Richmond’s links with North America

Links-Books-2-C-RLHS-22-feb-008Did you know that Elihu Yale, whose philanthropy led to a leading American university to be named after him, lived on Richmond Green? Or that George Vancouver retired to Petersham and is buried in its parish churchyard?

Our booklet, Richmond’s Links with North America, tells stories about these and several other leading North American personalities who lived in Richmond or Petersham, and also about the Richmond Hill and Kew Gardens areas of New York City. Find out more.

Our next talk, on Monday 13 March, is on Richmond and the Right: The National Citizens Union, British Fascists and other fringe groups in the interwar period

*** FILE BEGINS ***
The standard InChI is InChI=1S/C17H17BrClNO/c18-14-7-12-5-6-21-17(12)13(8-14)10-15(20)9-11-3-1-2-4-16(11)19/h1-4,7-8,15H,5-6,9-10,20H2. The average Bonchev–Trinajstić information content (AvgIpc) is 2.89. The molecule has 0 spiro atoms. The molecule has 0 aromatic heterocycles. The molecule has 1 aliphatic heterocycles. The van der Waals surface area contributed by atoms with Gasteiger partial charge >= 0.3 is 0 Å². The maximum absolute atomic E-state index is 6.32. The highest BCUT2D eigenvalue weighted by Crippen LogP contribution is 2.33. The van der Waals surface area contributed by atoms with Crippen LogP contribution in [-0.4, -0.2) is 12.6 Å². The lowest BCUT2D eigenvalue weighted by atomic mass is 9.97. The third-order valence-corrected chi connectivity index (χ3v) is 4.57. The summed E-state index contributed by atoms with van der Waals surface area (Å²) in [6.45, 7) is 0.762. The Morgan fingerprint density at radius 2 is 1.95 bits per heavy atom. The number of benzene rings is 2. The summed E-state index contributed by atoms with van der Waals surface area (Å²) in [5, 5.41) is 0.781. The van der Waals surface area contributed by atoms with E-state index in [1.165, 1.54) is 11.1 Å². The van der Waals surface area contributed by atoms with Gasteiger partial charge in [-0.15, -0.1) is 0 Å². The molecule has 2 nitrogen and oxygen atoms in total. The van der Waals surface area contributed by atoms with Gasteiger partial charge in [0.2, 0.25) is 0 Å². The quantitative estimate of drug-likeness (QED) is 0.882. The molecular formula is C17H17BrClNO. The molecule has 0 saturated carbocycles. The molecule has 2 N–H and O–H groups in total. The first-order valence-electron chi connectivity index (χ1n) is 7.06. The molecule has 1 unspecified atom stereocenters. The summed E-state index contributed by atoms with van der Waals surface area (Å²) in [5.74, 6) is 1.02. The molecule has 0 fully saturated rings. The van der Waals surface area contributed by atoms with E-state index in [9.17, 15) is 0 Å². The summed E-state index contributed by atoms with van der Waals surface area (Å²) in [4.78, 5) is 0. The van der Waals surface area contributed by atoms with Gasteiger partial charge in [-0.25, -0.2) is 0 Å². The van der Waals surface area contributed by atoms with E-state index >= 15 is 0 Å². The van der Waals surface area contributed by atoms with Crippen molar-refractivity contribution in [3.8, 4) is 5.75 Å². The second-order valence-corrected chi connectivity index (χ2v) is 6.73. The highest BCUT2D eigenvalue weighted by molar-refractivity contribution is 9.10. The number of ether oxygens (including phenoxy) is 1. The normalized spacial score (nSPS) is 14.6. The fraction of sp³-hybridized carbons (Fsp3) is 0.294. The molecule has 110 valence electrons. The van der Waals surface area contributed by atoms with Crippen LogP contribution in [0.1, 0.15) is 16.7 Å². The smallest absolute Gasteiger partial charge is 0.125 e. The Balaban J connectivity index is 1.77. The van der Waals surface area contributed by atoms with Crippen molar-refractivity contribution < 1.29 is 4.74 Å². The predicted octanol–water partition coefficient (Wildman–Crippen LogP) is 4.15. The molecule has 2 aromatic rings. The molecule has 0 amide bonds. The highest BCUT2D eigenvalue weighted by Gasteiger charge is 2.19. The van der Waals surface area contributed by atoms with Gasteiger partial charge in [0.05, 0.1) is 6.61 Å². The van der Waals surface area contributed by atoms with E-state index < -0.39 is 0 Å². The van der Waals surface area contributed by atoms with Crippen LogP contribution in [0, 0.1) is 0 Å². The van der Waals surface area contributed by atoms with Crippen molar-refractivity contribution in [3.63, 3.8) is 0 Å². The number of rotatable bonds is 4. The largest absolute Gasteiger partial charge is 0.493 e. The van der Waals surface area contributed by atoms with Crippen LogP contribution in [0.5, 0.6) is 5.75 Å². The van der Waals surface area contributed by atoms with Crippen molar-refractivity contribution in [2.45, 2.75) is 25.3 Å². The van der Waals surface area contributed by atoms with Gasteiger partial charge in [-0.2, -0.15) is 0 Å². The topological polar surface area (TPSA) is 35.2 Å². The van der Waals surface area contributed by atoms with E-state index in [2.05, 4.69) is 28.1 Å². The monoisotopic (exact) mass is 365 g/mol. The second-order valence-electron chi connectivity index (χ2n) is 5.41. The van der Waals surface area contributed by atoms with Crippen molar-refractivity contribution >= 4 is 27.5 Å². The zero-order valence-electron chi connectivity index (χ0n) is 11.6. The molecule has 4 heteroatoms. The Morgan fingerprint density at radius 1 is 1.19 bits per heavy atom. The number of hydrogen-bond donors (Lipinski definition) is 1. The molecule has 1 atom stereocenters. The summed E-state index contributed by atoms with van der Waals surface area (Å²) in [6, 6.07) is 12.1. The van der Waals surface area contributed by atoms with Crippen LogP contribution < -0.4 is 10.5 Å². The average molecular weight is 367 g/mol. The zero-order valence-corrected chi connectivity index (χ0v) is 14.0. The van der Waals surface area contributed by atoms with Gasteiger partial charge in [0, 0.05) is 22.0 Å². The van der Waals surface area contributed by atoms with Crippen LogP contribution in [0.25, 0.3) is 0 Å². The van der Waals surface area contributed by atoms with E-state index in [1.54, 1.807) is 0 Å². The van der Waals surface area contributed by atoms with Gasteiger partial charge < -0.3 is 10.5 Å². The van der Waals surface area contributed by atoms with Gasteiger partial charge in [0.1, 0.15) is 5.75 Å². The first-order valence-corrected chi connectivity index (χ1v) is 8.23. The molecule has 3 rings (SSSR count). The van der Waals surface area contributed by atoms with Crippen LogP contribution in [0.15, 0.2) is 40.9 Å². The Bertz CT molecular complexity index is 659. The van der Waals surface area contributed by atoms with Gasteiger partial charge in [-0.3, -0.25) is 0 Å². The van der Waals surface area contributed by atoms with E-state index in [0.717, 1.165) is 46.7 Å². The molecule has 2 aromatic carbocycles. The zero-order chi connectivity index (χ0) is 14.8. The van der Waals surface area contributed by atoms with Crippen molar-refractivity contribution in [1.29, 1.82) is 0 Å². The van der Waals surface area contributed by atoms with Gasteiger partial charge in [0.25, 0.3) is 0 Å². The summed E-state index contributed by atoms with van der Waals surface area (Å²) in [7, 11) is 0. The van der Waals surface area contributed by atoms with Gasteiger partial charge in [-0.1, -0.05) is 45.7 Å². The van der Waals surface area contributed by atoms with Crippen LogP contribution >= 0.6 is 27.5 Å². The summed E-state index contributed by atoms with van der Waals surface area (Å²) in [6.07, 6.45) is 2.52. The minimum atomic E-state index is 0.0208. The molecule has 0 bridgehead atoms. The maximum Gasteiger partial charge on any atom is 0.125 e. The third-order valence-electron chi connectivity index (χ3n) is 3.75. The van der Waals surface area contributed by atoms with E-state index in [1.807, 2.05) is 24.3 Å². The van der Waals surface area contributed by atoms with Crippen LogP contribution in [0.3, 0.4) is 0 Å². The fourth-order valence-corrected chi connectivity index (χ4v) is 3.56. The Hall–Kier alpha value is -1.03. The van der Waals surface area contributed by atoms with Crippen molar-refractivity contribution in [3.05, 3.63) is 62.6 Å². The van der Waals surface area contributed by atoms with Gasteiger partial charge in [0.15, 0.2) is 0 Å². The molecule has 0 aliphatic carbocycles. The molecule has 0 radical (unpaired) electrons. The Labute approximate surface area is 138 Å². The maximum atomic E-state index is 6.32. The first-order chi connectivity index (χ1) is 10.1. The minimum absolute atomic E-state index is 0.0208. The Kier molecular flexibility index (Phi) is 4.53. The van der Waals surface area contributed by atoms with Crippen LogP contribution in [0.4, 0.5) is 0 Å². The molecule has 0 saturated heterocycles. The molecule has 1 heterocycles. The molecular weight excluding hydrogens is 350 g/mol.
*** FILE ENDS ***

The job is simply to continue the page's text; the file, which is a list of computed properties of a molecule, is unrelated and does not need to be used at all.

britishfascistsDr Steven Woodbridge, of Kingston University’s History department will shine some interesting new light on some of the darker and less familiar aspects of Richmond’s political and social history in the two decades between the First and Second World Wars. He will explore and share his research expertise on some of the more controversial right-wing organisations that tried to win over Richmond’s citizens. ranging from local middle-class protest groups to radical right and fascist movements.

Coming up: minding your Ps in 2017

A01 TitleOur 2017 programme includes talks on a palace, a princess, poverty, politics and playing sport.

Find out about our forthcoming talks

See our complete calendar of all events

West London Local History Conference 2017